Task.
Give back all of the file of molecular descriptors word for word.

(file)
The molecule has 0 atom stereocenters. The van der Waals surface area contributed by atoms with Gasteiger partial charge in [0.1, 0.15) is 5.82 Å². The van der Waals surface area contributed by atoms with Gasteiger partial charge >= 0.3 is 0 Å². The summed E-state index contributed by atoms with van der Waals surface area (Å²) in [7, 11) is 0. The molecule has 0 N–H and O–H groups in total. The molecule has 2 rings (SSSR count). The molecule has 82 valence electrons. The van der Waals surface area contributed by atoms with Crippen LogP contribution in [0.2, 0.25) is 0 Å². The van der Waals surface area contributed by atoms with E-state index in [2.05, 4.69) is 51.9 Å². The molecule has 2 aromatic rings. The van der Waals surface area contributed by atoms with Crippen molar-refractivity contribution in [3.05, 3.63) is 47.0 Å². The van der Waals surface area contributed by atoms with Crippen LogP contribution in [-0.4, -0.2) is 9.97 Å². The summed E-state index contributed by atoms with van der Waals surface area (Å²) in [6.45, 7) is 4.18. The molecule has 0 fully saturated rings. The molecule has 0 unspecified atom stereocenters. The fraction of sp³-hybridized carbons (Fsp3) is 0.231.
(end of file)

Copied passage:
The molecule has 0 atom stereocenters. The van der Waals surface area contributed by atoms with Gasteiger partial charge in [0.1, 0.15) is 5.82 Å². The van der Waals surface area contributed by atoms with Gasteiger partial charge >= 0.3 is 0 Å². The summed E-state index contributed by atoms with van der Waals surface area (Å²) in [7, 11) is 0. The molecule has 0 N–H and O–H groups in total. The molecule has 2 rings (SSSR count). The molecule has 82 valence electrons. The van der Waals surface area contributed by atoms with Crippen LogP contribution in [0.2, 0.25) is 0 Å². The van der Waals surface area contributed by atoms with E-state index in [2.05, 4.69) is 51.9 Å². The molecule has 2 aromatic rings. The van der Waals surface area contributed by atoms with Crippen molar-refractivity contribution in [3.05, 3.63) is 47.0 Å². The van der Waals surface area contributed by atoms with Crippen LogP contribution in [-0.4, -0.2) is 9.97 Å². The summed E-state index contributed by atoms with van der Waals surface area (Å²) in [6.45, 7) is 4.18. The molecule has 0 fully saturated rings. The molecule has 0 unspecified atom stereocenters. The fraction of sp³-hybridized carbons (Fsp3) is 0.231.